While beginning your investment journey, you may come across many sources of information. Nowadays, there are thousands of youtube channels, books and podcasts that teach stock market investing. However, why not start learning from what Warren Buffet calls “the best book on investing ever written”.
Benjamin Graham was an American investor, professor and economist. He is known as the "father of value investing". His book “The intelligent investor” has been read by millions of investors all across the world. Benjamin Graham, together with David Dodd, began teaching value investing at Columbia Business School in 1928. In 1949, they together published “The Intelligent Investor”. Here are 5 lessons from the book:
Mr. Market is an allegory created by Benjamin Graham to explain the irrational and volatile nature of the stock market. Through this allegory, Graham explained how Mr. Market is a bipolar force that keeps on reacting to the everyday volatile nature of the market. "Mr. Market," turns up every day offering to buy or sell his shares at a different price.
Graham explained that individual investors have to tackle Mr. Market with patience and confidence. It is advisable for the investor to concentrate on the actual performance of the companies and the dividends they receive, rather than paying attention to the changing sentiments of Mr. Market.
Value investing focuses on buying stocks of underappreciated companies that trade less than their intrinsic value. The goal is to hold these stocks for the long term for profits over a wider time frame.
Analysis of a company's earnings, assets, and dividend payouts helps identify the intrinsic value of a stock, which is then compared to its market price. If the intrinsic value is more than the market value then the stock is undervalued in the market. Value investors should buy and hold such stocks for the long term.
The sentimental nature of investors, the inability to predict the future, and the volatile nature of the stock market provide a margin of safety for investors. Graham advocated for an investing approach that provides a margin of safety for the investor. Buying undervalued stocks is the most important way to include a margin of safety.
Alongside, diversifying portfolios and purchasing stocks in companies with high dividend yields and low debt-to-equity ratios are also ways to achieve a margin of safety.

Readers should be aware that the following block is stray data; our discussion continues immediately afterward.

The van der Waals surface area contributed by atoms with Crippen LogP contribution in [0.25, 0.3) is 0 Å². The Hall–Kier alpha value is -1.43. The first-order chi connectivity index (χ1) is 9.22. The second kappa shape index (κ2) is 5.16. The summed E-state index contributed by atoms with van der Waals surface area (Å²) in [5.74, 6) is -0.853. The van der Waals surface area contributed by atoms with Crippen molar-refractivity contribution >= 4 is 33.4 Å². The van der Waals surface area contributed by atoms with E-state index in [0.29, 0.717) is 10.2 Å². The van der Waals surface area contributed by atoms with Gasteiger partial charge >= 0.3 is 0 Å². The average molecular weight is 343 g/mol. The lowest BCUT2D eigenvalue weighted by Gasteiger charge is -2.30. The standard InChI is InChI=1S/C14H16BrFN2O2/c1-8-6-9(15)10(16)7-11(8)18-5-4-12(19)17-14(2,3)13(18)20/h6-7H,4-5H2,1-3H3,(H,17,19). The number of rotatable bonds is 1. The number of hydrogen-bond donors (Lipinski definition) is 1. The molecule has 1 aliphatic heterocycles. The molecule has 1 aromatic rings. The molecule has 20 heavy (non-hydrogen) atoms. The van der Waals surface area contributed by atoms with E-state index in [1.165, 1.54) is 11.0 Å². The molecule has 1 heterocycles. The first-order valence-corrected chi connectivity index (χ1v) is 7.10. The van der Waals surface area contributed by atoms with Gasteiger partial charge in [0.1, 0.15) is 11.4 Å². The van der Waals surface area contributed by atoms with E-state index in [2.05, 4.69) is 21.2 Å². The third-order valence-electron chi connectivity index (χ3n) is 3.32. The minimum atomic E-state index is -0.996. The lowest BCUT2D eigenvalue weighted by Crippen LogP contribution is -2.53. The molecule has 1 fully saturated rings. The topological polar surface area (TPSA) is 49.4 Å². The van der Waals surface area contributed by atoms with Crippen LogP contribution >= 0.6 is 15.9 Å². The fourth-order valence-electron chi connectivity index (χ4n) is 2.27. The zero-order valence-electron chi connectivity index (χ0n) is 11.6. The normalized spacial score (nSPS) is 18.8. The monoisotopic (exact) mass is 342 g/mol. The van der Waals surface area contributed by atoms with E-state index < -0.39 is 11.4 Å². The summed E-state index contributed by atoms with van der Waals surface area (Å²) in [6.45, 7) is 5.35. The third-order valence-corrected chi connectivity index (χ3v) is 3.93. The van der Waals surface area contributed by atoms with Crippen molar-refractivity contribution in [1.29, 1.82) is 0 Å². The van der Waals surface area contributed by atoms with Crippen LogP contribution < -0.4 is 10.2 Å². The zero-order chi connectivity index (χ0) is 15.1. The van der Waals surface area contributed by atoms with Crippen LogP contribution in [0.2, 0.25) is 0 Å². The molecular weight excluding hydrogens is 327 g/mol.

This margin of safety is intended to alleviate the investor's loss in case the company goes bankrupt.
A defensive investor is one who invests in the stock market using less time, effort, and management. Graham's number is a helpful tool for defensive investors.
Graham’s number is used to calculate the fair valuation of a stock. Defensive investors can greatly benefit by using the Graham number to find undervalued stocks with a margin of safety.
Graham's investment principles, although old, remain relevant till today. He criticized companies that made it difficult for investors to get an accurate picture of the health of a company with their obscure and irregular methods of financial reporting.
Graham advocated for companies paying dividends to their shareholders, rather than keeping all of their profits as retained earnings. The consistent payment of dividends is an indicator of the good health of the company. Graham said that one should only invest in companies that have been giving constant dividends for the past 20 years.
Benjamin Graham’s teachings in ‘The Intelligent Investor’ are relevant even in today’s times. He reportedly averaged an approximate 20% CAGR over many years managing money.
His method of buying low-risk stocks with high return potential discussed in the book has made him a true pioneer in the financial analysis space.
Well, there you have it. These are a few of the most important lessons from the book which is the most popular book on value investing.
Related Articles: How to Open a Demat Account Without a Broker | Factors to Keep in Mind While Opening a Demat account | Factors to Consider When Opening a Demat Account | 10 Points to Remember When Operating your Demat Account | Types Of Demat Account & Trading Account